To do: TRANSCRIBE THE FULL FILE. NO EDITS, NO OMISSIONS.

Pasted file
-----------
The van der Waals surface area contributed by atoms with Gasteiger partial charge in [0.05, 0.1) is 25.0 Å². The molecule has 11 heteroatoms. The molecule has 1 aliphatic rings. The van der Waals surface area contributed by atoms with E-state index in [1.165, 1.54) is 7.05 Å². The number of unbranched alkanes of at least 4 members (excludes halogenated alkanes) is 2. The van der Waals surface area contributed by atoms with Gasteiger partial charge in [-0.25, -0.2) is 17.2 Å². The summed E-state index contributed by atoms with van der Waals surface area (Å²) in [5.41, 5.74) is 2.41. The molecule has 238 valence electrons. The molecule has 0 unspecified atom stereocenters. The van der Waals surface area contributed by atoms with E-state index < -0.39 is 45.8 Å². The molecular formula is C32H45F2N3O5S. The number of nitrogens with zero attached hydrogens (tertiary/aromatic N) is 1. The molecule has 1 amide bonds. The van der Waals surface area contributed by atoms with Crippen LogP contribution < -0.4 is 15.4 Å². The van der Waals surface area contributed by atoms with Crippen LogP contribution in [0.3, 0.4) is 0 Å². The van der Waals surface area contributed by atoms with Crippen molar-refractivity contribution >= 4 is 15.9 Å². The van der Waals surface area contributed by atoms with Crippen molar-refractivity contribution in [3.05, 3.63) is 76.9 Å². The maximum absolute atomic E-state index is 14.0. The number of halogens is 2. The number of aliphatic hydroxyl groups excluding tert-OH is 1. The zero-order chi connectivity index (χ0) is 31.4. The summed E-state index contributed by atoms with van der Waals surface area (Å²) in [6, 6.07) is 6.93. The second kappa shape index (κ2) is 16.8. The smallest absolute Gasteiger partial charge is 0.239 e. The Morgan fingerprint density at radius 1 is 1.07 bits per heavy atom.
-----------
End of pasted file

The van der Waals surface area contributed by atoms with Gasteiger partial charge in [0.05, 0.1) is 25.0 Å². The molecule has 11 heteroatoms. The molecule has 1 aliphatic rings. The van der Waals surface area contributed by atoms with E-state index in [1.165, 1.54) is 7.05 Å². The number of unbranched alkanes of at least 4 members (excludes halogenated alkanes) is 2. The van der Waals surface area contributed by atoms with Gasteiger partial charge in [-0.25, -0.2) is 17.2 Å². The summed E-state index contributed by atoms with van der Waals surface area (Å²) in [5.41, 5.74) is 2.41. The molecule has 238 valence electrons. The molecule has 0 unspecified atom stereocenters. The van der Waals surface area contributed by atoms with E-state index < -0.39 is 45.8 Å². The molecular formula is C32H45F2N3O5S. The number of nitrogens with zero attached hydrogens (tertiary/aromatic N) is 1. The molecule has 1 amide bonds. The van der Waals surface area contributed by atoms with Crippen LogP contribution < -0.4 is 15.4 Å². The van der Waals surface area contributed by atoms with Crippen LogP contribution in [0.3, 0.4) is 0 Å². The van der Waals surface area contributed by atoms with Crippen molar-refractivity contribution >= 4 is 15.9 Å². The van der Waals surface area contributed by atoms with Crippen molar-refractivity contribution in [3.05, 3.63) is 76.9 Å². The maximum absolute atomic E-state index is 14.0. The number of halogens is 2. The number of aliphatic hydroxyl groups excluding tert-OH is 1. The zero-order chi connectivity index (χ0) is 31.4. The summed E-state index contributed by atoms with van der Waals surface area (Å²) in [6, 6.07) is 6.93. The second kappa shape index (κ2) is 16.8. The smallest absolute Gasteiger partial charge is 0.239 e. The Morgan fingerprint density at radius 1 is 1.07 bits per heavy atom.